On a more personal note, it can be posited that every subject on a canvas is (in part) a reflection of the artist’s identity. If you were to focus wholly on yourself, at this point in your life, what might that composition (in a painting) look like and what animals would be in your tribe and why?
I made my own tribe now. It would be me with a puma (my wife) a raccoon (my son) and a maybe my daughter would be a cute, chubby, and happy baby hippo.
What if you were asked to compose a painting (in your current style) that represented you 17 years ago when you first received your BFA? Describe that painting.
Uhggg, lonely, scared, depressed, alcoholic, addict. Lacking hope for sure. Not the best time in my life. That would be a dark painting. I’m grateful for those years though. You can not appreciate the light without knowing darkness. I’ve been sober for nearly 13 years and am better adjusted than I was then.
Your paintings explore the idea of personal strength. What do you do when you are feeling weak, and what makes you feel powerful?
I only have one trick- I paint.
Deer, crows, polar bears, foxes, lionesses, black bears, raccoons. It must be asked: what is your favorite animal (or favorite two) and why?
I never met an animal I didn’t like. I seriously couldn’t pick just one or two- black bears, polar bears, all types of cats, raccoons, rabbits, foxes, crows.
Your paintings communicate a deeper appreciation of “the little things,” and convey a (sometimes subliminal, sometimes apparent) message of interconnectedness between humans and animals. Describe the relationship you had with an animal you were very close to.
Oh man, I had about every kind of pet you can imagine growing up. I’ve always loved animals. Usually more than people! My dog Trigger was with me through a very tumultuous time in my life. High highs and low lows, he was my partner, he was with me all the time, I loved that guy so much. He actually also introduced me to my wife. When he got sick I was referred to a vet specialist and she was his doctor and we eventually got married! Yeah so my wife is a veterinarian, so it’s safe to say animals are important to us.
Let’s talk about your childhood. One of the great things about natural history museums are the full size dioramas in which the animals are showcased in their native surroundings, sans the confinement barriers (bars, walls, chain link fences) one must usually look through when viewing animals at a zoo. You can stand in close proximity to the animals and really stare at them, and if the taxidermy is good, the illusion of reality, when coupled with an active imagination, results in a fully immersive, “portal-like” experience, transporting you into the animal’s world. Do you remember visiting full size dioramas like this as a child, and/or have you visited them lately? What effect did they/do they have on you?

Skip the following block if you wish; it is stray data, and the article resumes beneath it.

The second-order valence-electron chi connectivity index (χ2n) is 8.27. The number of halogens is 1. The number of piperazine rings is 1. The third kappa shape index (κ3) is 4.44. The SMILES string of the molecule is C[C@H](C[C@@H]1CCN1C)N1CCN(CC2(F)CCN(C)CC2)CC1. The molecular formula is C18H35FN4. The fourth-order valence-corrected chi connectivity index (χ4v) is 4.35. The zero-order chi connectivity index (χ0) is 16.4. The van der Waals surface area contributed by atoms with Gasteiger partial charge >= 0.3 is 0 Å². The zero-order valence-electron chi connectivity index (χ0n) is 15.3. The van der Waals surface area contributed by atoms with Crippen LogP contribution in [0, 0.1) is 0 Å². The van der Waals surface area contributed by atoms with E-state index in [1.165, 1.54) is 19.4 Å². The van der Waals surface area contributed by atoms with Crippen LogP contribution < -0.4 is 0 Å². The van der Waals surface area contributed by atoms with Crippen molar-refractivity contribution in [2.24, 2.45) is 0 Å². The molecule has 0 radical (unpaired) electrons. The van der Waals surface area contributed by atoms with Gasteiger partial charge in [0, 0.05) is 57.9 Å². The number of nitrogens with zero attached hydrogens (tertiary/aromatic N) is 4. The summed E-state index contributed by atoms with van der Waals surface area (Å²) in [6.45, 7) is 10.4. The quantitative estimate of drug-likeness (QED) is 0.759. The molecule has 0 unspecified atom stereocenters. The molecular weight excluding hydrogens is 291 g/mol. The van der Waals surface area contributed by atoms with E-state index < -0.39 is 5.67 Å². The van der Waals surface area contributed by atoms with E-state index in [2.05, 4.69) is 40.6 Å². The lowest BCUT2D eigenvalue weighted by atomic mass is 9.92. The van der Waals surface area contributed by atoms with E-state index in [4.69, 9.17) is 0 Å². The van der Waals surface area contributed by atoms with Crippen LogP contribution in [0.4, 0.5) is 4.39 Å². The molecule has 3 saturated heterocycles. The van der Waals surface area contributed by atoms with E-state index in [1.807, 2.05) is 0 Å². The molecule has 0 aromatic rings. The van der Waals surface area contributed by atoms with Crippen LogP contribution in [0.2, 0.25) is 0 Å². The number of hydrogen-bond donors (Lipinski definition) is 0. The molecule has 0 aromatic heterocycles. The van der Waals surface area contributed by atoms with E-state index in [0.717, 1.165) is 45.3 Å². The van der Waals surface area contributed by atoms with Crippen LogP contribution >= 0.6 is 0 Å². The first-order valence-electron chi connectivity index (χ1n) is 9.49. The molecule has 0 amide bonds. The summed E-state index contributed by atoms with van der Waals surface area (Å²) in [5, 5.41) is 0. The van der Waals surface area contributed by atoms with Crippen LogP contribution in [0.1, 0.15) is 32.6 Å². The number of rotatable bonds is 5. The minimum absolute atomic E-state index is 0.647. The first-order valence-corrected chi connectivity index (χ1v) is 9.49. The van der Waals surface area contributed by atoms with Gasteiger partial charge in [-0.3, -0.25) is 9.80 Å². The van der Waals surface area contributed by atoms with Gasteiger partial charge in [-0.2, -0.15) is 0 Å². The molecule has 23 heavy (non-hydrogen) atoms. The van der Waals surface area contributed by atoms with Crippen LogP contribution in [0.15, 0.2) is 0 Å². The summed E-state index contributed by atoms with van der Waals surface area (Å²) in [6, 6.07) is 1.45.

Yeah I do, they always seem off to me. Something about taxidermy, it’s never quite right. It’s like they try so hard to make these stuffed animals lifelike, but the soul is gone. That spark is not there, and everyone can see it. I think that’s why I like painting. My goal is for my subjects to look alive, to try and capture that soul as best as I can in two dimensions.
Your work is about relationships: to our environment, to our inner child, to the animals around us as well as to what those animals represent. What would you say were two influential relationships you had when you were a child?
Probably my relationship with my brother. We went through everything together and we had to be there for each other. I would say the other important relationship for me was my relationship with art. Drawing and painting helped me get through rough times as a kid and it still serves that purpose today.
Kevin Peterson Social Media Accounts